Easily distracted by shiny things, these neurotic bloggers excel in shorter formats like Twitter and Facebook where one-liners are easier to form than whole blog posts. However, they still blog to a) make people laugh and b) mask their disappointment and insecurity over never getting “discovered” or picked to co-write an episode of “30 Rock” with Tina Fey.

They’re frustrated, but they laugh to keep from crying. And a lot of them were probably dropped on their head as a kid. There can be no other good explanation. 


*Now remember that there are dozens of funny, rational moms who blog and talented food bloggers, for example. We’re generalizing here, people.

Except with the humor bloggers.

That part is mostly all true.

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Step By Step

I hate when I overthink stairs.

It’s not that I’m incapable of general motor skills, but sometimes I neglect to literally take it one step at a time and end up with a bruised shin or my heart in my throat when that extra step isn’t there at the bottom or top.

Please. Like you’ve never done it.

But because metaphors sound fancy and I’m nothing if not fancy—isn’t life a little like stairs? Not in the sense that it’s a pain to clean with a Swiffer, but in that it’s a series of ups and downs and overthinking the most basic things can leave you tangled up or even in pain.

Let’s explore.

I’m sure I’m the only one who has noticed, but I haven’t been sharing quite as many serious and “introspective” posts as I used to. I’ve vented to (myself and) friends about my health and exercise issues, feeling stuck with my writing and work and just life, blah, blah, blah, but I haven’t published that here.

It’s not that I’ve given up on mindfulness or that my depression has magically lifted—let me assure you I haven’t and it hasn’t—but I started to think I was dwelling on things instead of looking for ways to dig out.

When I dwell and keep saying the same things I’ve said, it leads to getting stuck in the negative, withdrawing from reality and trapping me in an endless loop of questions without sufficient answers.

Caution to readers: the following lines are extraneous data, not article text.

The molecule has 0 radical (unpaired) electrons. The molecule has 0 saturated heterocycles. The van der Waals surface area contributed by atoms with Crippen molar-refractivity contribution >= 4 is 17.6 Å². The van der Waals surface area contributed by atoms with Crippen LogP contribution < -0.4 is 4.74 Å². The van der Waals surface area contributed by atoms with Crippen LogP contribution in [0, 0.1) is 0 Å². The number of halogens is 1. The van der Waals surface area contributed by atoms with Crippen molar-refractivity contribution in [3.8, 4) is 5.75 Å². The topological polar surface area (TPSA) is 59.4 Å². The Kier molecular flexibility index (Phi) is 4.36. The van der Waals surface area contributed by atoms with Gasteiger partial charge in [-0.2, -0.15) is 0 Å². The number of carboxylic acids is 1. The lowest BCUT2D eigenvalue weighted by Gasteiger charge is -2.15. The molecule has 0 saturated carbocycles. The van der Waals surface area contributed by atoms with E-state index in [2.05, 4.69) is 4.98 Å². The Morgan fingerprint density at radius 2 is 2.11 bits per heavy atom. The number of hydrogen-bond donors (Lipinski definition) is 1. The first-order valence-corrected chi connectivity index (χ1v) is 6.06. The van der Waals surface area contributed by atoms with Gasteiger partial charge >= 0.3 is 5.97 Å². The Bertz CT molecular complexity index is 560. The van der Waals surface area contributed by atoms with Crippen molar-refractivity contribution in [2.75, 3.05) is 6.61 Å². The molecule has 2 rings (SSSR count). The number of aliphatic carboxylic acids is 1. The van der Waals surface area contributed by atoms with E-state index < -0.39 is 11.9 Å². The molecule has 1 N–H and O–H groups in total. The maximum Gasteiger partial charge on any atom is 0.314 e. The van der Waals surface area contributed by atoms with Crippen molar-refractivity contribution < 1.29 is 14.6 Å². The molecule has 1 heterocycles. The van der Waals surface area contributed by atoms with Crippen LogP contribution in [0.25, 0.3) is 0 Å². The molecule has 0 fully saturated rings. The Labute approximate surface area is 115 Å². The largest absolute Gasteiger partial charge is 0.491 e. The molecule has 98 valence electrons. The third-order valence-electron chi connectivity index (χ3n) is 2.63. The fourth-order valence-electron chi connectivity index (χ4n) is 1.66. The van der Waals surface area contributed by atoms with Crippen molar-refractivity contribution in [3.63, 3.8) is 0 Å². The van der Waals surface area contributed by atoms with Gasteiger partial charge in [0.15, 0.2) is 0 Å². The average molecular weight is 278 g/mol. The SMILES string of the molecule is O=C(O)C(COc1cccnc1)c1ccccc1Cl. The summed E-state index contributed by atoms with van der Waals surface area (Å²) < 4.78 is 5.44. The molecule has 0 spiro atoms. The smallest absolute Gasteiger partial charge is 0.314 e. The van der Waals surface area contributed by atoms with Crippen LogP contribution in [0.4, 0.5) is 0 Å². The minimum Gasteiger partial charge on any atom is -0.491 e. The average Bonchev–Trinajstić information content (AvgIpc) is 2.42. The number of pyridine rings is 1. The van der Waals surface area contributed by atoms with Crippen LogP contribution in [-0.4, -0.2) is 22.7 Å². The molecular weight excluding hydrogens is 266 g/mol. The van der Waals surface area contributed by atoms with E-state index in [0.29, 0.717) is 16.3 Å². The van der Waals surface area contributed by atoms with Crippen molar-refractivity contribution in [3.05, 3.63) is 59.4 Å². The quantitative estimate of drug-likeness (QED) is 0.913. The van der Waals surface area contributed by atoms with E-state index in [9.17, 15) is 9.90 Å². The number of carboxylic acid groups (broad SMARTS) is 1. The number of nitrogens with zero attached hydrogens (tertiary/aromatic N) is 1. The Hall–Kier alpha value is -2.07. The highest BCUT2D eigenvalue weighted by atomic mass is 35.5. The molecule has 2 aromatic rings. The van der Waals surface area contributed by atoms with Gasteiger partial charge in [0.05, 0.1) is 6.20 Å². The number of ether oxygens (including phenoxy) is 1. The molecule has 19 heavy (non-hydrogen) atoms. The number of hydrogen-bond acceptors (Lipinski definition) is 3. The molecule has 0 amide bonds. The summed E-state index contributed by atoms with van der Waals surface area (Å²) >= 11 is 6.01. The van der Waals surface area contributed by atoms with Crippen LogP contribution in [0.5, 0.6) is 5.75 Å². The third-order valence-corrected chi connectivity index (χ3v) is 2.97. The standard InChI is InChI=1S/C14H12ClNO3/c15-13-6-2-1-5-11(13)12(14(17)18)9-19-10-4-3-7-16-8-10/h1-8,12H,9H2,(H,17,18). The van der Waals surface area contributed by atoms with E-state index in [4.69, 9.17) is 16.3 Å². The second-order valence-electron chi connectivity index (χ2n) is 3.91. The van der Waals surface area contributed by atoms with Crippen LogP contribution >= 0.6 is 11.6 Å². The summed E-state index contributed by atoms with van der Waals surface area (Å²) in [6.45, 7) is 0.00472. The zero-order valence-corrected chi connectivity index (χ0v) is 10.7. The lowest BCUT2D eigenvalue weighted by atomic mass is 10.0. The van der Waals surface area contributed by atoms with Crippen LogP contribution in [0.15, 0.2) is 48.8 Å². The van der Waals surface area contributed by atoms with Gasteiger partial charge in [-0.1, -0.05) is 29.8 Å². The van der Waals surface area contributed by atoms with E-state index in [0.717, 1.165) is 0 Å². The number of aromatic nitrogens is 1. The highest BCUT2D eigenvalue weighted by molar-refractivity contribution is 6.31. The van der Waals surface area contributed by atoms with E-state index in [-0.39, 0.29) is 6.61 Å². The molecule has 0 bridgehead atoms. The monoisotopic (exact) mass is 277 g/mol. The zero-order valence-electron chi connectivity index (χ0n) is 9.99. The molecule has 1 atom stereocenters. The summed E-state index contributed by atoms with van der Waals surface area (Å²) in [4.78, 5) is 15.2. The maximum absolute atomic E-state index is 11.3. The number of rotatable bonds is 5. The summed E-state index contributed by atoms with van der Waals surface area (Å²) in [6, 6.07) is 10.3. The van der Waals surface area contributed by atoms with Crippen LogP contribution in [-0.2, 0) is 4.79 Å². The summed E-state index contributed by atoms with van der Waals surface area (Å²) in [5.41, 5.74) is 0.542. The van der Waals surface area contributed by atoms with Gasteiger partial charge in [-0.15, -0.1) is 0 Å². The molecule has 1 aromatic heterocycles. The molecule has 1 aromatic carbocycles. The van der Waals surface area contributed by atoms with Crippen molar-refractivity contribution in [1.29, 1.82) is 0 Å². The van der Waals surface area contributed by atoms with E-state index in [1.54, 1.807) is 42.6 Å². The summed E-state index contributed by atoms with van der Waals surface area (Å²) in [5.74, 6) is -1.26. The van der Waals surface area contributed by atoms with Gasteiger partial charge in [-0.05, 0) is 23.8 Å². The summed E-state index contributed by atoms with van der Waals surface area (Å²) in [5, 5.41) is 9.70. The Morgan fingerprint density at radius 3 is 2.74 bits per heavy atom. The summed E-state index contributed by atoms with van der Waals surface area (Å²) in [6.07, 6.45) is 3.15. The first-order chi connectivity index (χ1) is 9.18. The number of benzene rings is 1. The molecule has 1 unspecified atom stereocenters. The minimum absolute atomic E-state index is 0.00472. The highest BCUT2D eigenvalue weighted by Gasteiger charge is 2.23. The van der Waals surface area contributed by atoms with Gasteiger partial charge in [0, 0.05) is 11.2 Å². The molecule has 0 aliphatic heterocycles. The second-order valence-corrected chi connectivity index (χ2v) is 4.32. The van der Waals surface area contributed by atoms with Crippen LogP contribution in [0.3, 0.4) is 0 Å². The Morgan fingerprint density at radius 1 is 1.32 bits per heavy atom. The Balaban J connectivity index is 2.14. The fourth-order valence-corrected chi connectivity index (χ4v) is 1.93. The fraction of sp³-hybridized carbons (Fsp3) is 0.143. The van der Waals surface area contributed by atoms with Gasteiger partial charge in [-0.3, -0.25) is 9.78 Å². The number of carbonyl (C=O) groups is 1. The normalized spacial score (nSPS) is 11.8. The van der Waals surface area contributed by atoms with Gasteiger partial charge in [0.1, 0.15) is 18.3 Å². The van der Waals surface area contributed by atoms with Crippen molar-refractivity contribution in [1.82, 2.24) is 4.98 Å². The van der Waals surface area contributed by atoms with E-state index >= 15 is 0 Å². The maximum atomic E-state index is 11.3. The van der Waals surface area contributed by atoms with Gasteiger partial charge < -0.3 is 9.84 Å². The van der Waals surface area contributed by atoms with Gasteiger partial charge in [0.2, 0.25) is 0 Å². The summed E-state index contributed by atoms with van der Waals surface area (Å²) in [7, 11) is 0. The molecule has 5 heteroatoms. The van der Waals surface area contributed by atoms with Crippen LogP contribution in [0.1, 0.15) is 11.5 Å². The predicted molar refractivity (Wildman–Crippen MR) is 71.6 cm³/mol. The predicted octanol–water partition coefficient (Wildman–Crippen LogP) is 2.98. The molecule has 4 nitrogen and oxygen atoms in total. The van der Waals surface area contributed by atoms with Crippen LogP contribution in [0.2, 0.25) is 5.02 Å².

I’m not saying talking and working through depression or problems is bad—the complete opposite is true—and I still plan on writing about more serious things here and there because a) I’m selfish and need the support and it helps me find some meaning in my experience and b) if someone else can find meaning as well, then that makes it all worth my while.

Plus, I’m still an introspective thinker who overshares, so there’s that.

But instead of analyzing everything, I want to notice that it is what it is and then get on with my life.

My “issues” are still glaringly there, but it doesn’t feel quite as natural to dwell on them. Maybe it’s simply avoidance, but maybe I’m just getting bored with that crap and want a new story to tell.

Lately that story is lighter and fun, at least what I publicly show, and a few twisted minds keep encouraging me. Because of this, I’ve found myself feeling a little more snarky, a little more willing to laugh and admit that some things just might make me happy—even when the joy they inspire doesn’t immediately register. 

It’s not a cure, it’s not an answer to any of the questions I have and it sure as heck isn’t helping to pay any bills, but it’s better than just feeling stuck.

And it’s most certainly a positive step forward—one that I won’t overthink.

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My next post? Shower curtain liners. Prepare to have your mind blown.

Dear Abby

Hello faithful readers!

In case you haven’t picked up on it yet, my name is Abby. This lends itself to people pointing out that writing “Dear Abby” reminds them of the once-popular advice column founded in the 1950s by Abigail Van Buren.

This picture doesn’t relate to this post, but it says “Abby” on my sweater.

I am not Abigail Van Buren—or an Abigail, for that matter—but I do like to dispense helpful advice to anyone who is brave enough to ask. However, in a shocking turn of events, a) no one has offered me my own syndicated column and b) no one has really come out and asked me for advice.